Lowell was also the one who explained, when someone complained that Elder Wilson had called this meeting “unauthorized,” that unauthorized has the technical meaning of a meeting that isn’t on the GC calendar, and that this has to do with a useful rule that was implemented because there were abuses of church money for superfluous meetings before the rule was made. He also added that an unauthorized meeting wasn’t necessarily an illegal meeting, a very important distinction. In other words, don’t get your tail in a knot before you understand the terminology.
Of course, not all the value was in the papers. Much happened over meals, and in the halls. How often does a four-church district pastor like me get to have lunch with a union president? It was reassuring to find common ground with all kinds of people. I also met some possible new Adventist Today writers, so you may meet some of these people in the future.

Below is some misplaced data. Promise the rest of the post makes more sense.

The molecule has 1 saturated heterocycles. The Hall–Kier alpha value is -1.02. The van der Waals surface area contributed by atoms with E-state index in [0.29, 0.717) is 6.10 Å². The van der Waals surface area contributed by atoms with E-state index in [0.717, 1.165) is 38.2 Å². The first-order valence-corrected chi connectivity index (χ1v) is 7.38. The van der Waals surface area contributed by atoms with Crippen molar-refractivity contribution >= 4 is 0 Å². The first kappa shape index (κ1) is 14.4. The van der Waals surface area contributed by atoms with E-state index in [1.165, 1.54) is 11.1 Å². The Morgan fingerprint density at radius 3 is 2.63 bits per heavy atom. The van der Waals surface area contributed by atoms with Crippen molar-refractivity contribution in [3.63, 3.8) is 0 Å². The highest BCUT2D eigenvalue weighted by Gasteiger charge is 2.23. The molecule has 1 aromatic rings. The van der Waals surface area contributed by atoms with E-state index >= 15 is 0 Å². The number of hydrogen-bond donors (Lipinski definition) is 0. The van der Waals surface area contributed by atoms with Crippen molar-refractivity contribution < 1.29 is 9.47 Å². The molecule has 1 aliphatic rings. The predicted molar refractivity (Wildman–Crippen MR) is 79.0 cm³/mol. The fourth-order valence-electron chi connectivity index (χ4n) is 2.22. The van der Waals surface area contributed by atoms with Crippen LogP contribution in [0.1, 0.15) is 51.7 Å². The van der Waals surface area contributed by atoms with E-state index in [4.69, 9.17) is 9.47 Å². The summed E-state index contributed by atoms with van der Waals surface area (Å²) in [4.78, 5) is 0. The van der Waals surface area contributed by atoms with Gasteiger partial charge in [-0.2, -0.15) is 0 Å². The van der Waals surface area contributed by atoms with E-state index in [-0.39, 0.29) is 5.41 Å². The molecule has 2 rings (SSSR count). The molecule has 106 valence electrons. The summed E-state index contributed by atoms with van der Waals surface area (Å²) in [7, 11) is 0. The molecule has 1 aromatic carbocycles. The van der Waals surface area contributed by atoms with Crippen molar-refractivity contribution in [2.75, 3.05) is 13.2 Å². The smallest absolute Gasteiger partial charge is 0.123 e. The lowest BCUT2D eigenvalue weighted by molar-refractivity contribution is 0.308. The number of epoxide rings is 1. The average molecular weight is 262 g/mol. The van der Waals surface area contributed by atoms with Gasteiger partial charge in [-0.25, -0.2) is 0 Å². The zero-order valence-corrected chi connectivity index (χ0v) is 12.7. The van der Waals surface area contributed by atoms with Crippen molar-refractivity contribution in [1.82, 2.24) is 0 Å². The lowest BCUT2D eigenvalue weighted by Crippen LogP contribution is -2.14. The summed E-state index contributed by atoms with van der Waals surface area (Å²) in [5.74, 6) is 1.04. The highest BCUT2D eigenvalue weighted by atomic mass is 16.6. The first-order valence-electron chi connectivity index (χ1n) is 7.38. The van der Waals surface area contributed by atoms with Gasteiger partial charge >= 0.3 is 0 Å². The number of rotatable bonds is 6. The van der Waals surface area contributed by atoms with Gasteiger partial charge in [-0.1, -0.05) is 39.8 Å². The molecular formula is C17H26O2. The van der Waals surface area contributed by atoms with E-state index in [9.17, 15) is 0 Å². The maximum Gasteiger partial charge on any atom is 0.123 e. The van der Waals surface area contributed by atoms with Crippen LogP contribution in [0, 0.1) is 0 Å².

At our final meeting, I was expecting that our leaders would be ready with a hard-hitting strategy. Some devious scheme to see the authoritarians put in their place, and let regional autonomy rise. But what Columbia Union Conference president Dave Weigley and the rest made clear was that they were working toward win-win solutions to this standoff, trying to avoid the train wreck so many have feared is coming. This moment, said Dave, feels like a movement, an opportunity for change whose time has come. Knowing that advocates of women’s equality in ministry feel they’ve been ignored and misunderstood, Dave quoted The Great Controversy p.113: “In almost every generation have been those who, while seeking to elevate the people of their time, have been reproached and cast out, but who in later times have been shown to be deserving of honor.”